It's true that you can often see details of the aircraft on the website now, so you could have some expectations or think you have a contractual agreement to be flown on that aircraft. But in practice, airlines merely promise a best effort to bring you somewhere and can and do do a lot of things (switch airplanes, reschedule, cancel a flight outright, change the itinerary or even the means of transportation, etc.) that impact the conditions in which you will travel.
In this particular case, if you check Turkish airlines' conditions of carriage, you will read that
Carrier undertakes to use its best efforts to carry the passenger and his or her baggage with reasonable dispatch and to adhere to published schedules in effect on the date of travel.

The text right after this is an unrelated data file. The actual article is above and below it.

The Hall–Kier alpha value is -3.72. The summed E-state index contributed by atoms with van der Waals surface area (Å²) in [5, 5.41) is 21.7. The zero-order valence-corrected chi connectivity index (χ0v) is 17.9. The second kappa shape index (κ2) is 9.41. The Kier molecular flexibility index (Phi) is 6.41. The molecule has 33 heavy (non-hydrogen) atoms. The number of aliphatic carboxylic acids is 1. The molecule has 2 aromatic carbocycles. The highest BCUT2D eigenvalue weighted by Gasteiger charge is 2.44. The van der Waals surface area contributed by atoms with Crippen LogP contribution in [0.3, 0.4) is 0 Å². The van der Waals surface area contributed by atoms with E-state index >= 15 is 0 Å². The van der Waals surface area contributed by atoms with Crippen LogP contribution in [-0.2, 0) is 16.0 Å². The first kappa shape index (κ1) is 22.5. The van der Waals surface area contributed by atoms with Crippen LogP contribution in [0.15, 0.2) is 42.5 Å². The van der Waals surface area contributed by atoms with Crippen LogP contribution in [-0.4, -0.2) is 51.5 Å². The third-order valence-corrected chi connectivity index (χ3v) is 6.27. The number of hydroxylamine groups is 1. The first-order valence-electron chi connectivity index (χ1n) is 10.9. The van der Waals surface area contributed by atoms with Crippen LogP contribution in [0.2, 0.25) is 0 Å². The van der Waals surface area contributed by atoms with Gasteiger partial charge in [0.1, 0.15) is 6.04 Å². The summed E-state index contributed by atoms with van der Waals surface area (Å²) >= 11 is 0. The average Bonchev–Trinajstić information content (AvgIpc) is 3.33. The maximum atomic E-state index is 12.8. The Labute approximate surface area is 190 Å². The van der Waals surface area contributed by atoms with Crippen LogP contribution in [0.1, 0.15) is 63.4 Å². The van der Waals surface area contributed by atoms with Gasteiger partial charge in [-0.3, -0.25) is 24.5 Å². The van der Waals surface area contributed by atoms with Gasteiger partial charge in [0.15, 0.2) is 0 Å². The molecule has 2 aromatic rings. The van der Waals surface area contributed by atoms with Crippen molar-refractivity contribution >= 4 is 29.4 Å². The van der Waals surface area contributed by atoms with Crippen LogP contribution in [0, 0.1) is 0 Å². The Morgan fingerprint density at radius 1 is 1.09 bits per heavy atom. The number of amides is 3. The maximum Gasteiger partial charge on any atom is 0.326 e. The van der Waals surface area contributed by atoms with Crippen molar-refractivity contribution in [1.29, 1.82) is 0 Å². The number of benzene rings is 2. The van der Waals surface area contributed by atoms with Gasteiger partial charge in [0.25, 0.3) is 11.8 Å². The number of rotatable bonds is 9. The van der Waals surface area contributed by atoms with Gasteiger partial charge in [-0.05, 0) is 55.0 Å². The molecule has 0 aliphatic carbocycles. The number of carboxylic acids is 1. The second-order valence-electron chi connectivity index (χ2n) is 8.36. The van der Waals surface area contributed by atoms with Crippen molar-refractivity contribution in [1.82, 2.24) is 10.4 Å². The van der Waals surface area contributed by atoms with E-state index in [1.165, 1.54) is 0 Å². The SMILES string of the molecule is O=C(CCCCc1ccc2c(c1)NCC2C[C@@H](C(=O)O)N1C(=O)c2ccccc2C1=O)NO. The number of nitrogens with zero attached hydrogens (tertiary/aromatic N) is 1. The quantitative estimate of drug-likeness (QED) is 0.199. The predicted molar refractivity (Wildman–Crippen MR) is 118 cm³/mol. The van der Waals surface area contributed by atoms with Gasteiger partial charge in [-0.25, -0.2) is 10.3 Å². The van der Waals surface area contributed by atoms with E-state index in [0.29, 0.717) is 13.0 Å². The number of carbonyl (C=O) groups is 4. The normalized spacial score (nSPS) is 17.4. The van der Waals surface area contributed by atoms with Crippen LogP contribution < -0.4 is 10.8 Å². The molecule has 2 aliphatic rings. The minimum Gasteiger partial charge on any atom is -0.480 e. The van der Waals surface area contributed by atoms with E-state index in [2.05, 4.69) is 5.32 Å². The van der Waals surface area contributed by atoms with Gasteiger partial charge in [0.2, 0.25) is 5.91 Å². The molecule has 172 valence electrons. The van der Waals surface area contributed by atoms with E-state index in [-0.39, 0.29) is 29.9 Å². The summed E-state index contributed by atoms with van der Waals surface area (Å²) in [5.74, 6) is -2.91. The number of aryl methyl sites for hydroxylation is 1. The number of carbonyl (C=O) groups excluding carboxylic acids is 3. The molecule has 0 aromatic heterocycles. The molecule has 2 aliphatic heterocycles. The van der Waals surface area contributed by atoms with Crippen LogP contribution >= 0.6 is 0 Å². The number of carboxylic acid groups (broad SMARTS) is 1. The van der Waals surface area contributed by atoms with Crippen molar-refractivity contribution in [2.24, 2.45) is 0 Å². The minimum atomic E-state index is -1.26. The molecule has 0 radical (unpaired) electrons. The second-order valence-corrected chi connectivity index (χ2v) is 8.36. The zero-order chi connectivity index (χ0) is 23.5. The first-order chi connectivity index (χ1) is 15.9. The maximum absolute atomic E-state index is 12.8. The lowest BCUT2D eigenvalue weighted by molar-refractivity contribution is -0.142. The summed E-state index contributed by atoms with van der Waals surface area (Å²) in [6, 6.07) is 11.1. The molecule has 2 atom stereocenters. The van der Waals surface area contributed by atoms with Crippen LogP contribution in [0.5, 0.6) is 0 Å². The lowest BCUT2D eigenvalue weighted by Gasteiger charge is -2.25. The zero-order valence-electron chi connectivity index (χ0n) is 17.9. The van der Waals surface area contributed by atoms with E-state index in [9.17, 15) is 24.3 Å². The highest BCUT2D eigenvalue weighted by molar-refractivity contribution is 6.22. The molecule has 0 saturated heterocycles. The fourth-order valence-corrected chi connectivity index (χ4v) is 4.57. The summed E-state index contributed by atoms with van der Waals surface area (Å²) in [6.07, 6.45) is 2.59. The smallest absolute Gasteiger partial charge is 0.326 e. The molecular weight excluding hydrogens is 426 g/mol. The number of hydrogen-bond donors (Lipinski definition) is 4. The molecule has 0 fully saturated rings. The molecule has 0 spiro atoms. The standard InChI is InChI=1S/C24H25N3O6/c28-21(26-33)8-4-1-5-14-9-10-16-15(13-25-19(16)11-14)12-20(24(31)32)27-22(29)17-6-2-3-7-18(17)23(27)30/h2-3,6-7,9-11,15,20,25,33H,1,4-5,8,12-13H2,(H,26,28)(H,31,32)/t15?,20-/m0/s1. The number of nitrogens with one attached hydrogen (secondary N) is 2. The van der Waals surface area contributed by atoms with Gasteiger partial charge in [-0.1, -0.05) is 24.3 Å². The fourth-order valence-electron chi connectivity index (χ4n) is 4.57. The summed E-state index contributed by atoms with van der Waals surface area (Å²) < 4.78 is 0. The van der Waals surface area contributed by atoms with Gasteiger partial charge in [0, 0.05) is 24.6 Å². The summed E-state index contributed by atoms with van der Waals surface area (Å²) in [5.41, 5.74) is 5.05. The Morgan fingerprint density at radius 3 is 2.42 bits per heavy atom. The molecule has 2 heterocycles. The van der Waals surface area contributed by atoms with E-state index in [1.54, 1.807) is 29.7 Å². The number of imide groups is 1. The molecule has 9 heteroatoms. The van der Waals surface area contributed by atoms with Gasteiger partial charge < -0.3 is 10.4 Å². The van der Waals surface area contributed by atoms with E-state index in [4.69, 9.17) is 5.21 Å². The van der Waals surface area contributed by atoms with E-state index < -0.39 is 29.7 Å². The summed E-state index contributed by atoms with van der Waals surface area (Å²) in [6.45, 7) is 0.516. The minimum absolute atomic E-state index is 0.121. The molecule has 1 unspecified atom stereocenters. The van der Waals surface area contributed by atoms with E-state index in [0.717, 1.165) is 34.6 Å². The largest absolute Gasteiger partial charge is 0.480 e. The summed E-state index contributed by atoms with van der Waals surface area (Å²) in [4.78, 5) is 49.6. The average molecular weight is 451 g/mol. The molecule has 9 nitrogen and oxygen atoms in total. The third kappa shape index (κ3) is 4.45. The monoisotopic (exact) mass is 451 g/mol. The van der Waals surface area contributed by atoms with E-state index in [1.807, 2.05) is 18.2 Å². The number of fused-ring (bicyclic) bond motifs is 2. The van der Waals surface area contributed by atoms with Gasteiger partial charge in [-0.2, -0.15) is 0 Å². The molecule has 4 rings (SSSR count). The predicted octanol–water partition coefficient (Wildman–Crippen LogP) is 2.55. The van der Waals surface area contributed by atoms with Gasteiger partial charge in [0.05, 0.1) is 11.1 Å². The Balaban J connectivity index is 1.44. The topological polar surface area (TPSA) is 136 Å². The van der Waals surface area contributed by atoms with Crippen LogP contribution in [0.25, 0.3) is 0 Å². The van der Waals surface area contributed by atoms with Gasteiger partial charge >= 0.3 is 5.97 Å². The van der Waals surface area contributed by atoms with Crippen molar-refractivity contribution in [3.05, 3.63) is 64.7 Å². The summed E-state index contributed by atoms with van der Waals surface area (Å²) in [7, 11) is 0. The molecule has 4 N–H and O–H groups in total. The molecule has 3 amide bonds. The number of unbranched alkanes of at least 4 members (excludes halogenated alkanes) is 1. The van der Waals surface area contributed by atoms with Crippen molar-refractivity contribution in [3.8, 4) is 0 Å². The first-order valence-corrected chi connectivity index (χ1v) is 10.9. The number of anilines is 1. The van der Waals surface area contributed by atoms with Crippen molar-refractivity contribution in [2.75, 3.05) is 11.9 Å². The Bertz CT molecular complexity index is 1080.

That's really pretty vague, they don't promise much beyond getting you to your destination (or, in fact, merely trying to get you to your destination). Even regulations on monetary compensations for significant delays or the right to be informed about the name of the airline operating the flight (not the actual aircraft or aircraft type but simply the name of the airline) are relatively recent so it does not seem they have to do more than that as far as the law is concerned.
Note that in the EU, there are strict rules about compensation for delays so it certainly seems rational for the airline to bring you as soon as possible to Madrid in a slightly less comfortable aircraft rather than wait for the other one to show up and possibly be liable to pay some compensation to all passengers.